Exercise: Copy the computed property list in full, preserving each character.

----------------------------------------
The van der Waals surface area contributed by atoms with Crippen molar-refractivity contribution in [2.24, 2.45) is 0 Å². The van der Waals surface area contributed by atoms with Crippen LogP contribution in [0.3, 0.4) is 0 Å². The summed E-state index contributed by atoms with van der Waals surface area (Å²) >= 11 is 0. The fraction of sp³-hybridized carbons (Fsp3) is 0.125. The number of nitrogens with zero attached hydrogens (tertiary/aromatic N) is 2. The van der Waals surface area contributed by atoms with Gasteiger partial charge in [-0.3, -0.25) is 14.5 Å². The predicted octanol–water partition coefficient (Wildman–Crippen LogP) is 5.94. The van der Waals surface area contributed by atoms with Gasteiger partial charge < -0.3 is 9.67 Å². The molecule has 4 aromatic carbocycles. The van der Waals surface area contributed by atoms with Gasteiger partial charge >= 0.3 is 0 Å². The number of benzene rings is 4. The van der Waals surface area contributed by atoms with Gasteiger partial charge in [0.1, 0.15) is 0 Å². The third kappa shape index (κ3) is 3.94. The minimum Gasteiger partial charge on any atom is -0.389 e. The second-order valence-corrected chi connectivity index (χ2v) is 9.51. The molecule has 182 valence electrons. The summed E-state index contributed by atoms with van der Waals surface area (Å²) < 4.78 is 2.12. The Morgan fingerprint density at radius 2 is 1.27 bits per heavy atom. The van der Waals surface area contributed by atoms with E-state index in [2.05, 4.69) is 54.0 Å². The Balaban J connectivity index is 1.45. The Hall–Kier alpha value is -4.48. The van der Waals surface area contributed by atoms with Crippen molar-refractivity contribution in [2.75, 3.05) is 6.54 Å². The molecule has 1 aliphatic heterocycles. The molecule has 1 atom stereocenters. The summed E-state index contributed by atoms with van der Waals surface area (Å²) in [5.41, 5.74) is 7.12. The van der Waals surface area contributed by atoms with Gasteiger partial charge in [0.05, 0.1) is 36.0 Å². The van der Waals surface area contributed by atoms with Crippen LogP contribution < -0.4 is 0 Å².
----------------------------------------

The van der Waals surface area contributed by atoms with Crippen molar-refractivity contribution in [2.24, 2.45) is 0 Å². The van der Waals surface area contributed by atoms with Crippen LogP contribution in [0.3, 0.4) is 0 Å². The summed E-state index contributed by atoms with van der Waals surface area (Å²) >= 11 is 0. The fraction of sp³-hybridized carbons (Fsp3) is 0.125. The number of nitrogens with zero attached hydrogens (tertiary/aromatic N) is 2. The van der Waals surface area contributed by atoms with Gasteiger partial charge in [-0.3, -0.25) is 14.5 Å². The predicted octanol–water partition coefficient (Wildman–Crippen LogP) is 5.94. The van der Waals surface area contributed by atoms with Gasteiger partial charge < -0.3 is 9.67 Å². The molecule has 4 aromatic carbocycles. The van der Waals surface area contributed by atoms with Gasteiger partial charge >= 0.3 is 0 Å². The number of benzene rings is 4. The van der Waals surface area contributed by atoms with Gasteiger partial charge in [0.1, 0.15) is 0 Å². The third kappa shape index (κ3) is 3.94. The minimum Gasteiger partial charge on any atom is -0.389 e. The second-order valence-corrected chi connectivity index (χ2v) is 9.51. The molecule has 182 valence electrons. The summed E-state index contributed by atoms with van der Waals surface area (Å²) < 4.78 is 2.12. The Morgan fingerprint density at radius 2 is 1.27 bits per heavy atom. The van der Waals surface area contributed by atoms with E-state index in [2.05, 4.69) is 54.0 Å². The Balaban J connectivity index is 1.45. The Hall–Kier alpha value is -4.48. The van der Waals surface area contributed by atoms with Crippen molar-refractivity contribution in [2.75, 3.05) is 6.54 Å². The molecule has 1 aliphatic heterocycles. The molecule has 1 atom stereocenters. The summed E-state index contributed by atoms with van der Waals surface area (Å²) in [5.41, 5.74) is 7.12. The van der Waals surface area contributed by atoms with Gasteiger partial charge in [0.05, 0.1) is 36.0 Å². The van der Waals surface area contributed by atoms with Crippen LogP contribution < -0.4 is 0 Å².